The Age of George III
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I DEDICATE to you a Collection of Letters, writtenby one of yourselves, for the common benefit of us all. They would never have grown to this size without your continued encouragement and applause. To me they originally owe nothing but a healthy sanguine constitution. Under your care they have thriven. To you they are indebted for whatever strength or beauty they possess. When kings and ministers are forgotten, when the force and direction of personal satire is no longer understood, and when measures are only felt in their remotest consequences, this book will, I believe, be found to contain principles worthy to be transmitted to posterity. When you leave the unimpaired hereditary freehold to your children, you do but half your duty. Both liberty and property are precarious, unless the possessors have sense and spirit enough to defend them. This is not the language of vanity. If I am a vain man, my gratification lies within a narrow circle. I am the sole depository of my own secret, and it shall perish with me.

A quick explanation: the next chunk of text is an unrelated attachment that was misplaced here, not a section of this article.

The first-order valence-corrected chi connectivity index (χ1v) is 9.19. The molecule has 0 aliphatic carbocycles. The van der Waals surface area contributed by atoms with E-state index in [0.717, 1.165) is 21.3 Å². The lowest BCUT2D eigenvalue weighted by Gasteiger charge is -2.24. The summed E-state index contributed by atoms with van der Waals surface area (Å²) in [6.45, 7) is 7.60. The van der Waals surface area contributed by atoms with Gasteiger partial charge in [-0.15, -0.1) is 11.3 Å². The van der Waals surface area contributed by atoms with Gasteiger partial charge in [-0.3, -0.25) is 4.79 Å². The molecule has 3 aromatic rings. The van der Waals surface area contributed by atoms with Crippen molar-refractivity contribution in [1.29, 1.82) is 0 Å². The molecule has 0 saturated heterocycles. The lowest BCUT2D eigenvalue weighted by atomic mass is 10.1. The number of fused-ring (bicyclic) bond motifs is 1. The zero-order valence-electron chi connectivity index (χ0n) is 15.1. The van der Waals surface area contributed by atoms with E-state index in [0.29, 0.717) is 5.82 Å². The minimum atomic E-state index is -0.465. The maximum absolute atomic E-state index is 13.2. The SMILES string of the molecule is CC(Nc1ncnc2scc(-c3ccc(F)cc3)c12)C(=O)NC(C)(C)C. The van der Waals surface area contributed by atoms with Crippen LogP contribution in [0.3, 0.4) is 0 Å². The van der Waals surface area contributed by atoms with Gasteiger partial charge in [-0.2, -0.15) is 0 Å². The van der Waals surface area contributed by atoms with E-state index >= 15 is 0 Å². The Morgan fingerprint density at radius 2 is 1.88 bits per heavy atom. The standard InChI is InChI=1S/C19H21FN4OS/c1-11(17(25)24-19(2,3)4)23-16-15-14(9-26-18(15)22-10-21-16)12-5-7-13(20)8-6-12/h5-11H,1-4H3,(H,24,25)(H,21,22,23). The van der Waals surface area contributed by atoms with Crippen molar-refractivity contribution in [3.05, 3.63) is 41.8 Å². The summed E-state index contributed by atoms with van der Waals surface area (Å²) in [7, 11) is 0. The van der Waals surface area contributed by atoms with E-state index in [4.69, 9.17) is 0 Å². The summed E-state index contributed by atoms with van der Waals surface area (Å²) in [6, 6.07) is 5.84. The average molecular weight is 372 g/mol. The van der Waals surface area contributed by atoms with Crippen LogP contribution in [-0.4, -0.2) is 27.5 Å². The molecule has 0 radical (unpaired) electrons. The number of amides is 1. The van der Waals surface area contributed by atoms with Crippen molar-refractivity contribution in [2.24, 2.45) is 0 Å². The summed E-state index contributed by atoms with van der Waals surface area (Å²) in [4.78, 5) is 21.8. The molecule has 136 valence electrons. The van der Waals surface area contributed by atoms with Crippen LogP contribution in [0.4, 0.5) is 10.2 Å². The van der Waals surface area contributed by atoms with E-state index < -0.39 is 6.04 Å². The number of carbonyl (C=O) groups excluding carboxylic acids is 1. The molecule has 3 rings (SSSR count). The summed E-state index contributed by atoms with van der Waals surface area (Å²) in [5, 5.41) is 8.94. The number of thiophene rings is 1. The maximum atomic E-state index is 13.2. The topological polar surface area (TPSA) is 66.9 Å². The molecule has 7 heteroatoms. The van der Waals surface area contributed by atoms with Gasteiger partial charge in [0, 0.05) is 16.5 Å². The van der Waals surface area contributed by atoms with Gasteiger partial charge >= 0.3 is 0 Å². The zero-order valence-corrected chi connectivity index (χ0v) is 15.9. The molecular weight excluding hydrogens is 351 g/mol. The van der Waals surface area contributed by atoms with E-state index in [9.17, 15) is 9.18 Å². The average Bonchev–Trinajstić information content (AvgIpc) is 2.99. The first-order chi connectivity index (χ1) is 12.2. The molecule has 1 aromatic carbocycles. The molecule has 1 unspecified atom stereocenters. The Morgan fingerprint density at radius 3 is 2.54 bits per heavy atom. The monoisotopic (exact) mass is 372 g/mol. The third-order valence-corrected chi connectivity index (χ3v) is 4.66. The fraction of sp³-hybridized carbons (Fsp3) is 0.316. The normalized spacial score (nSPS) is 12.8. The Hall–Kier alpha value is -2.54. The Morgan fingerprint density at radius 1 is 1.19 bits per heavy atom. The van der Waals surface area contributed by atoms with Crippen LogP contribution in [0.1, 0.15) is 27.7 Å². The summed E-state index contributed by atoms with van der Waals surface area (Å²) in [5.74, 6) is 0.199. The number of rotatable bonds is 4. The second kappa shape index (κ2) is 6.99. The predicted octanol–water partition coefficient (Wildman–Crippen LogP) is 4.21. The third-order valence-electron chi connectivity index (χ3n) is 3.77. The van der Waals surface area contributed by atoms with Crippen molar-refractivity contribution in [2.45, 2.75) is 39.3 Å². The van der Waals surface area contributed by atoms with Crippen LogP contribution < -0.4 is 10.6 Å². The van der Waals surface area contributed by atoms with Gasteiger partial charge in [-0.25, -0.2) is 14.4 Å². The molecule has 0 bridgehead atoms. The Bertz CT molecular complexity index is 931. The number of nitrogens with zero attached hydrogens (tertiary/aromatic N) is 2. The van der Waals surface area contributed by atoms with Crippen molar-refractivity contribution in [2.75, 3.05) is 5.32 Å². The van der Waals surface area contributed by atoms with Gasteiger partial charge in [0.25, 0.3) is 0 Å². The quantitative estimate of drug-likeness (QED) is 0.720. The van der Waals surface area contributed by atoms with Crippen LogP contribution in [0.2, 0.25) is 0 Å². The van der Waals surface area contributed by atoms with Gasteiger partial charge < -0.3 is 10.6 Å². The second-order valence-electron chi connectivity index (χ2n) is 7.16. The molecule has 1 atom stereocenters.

If an honest, and, I may truly affirm, a laborious zeal for the public service, has given me any weight in your esteem, let me exhort and conjure you, never to suffer an invasion of your political constitution, however minute the instance may appear, to pass by, without a determined, persevering resistance. One precedent creates another. They soon accumulate, and constitute law. What yesterday was fact, to-day is doctrine. Examples are supposed to justify the most dangerous measures; and, where they do not suit exactly, the defect is supplied by analogy. Be assured, that the laws which protect us in our civil rights, grow out of the constitution, and they must fall or flourish with it. This is not the cause of faction, or of party, or of any individual, but the common interest of every man in Britain. Although the King should continue to support his present system of government, the period is not very distant, at which you will have the means of redress in your own power. It may be nearer, perhaps, than any of us expect; and I would warn you to be prepared for it. The King may possibly be advised to dissolve the present parliament a year or two before it expires of course, and precipitate a new election, in hopes of taking the nation by surprise. If such a measure be in agitation, this very caution may defeat or prevent it.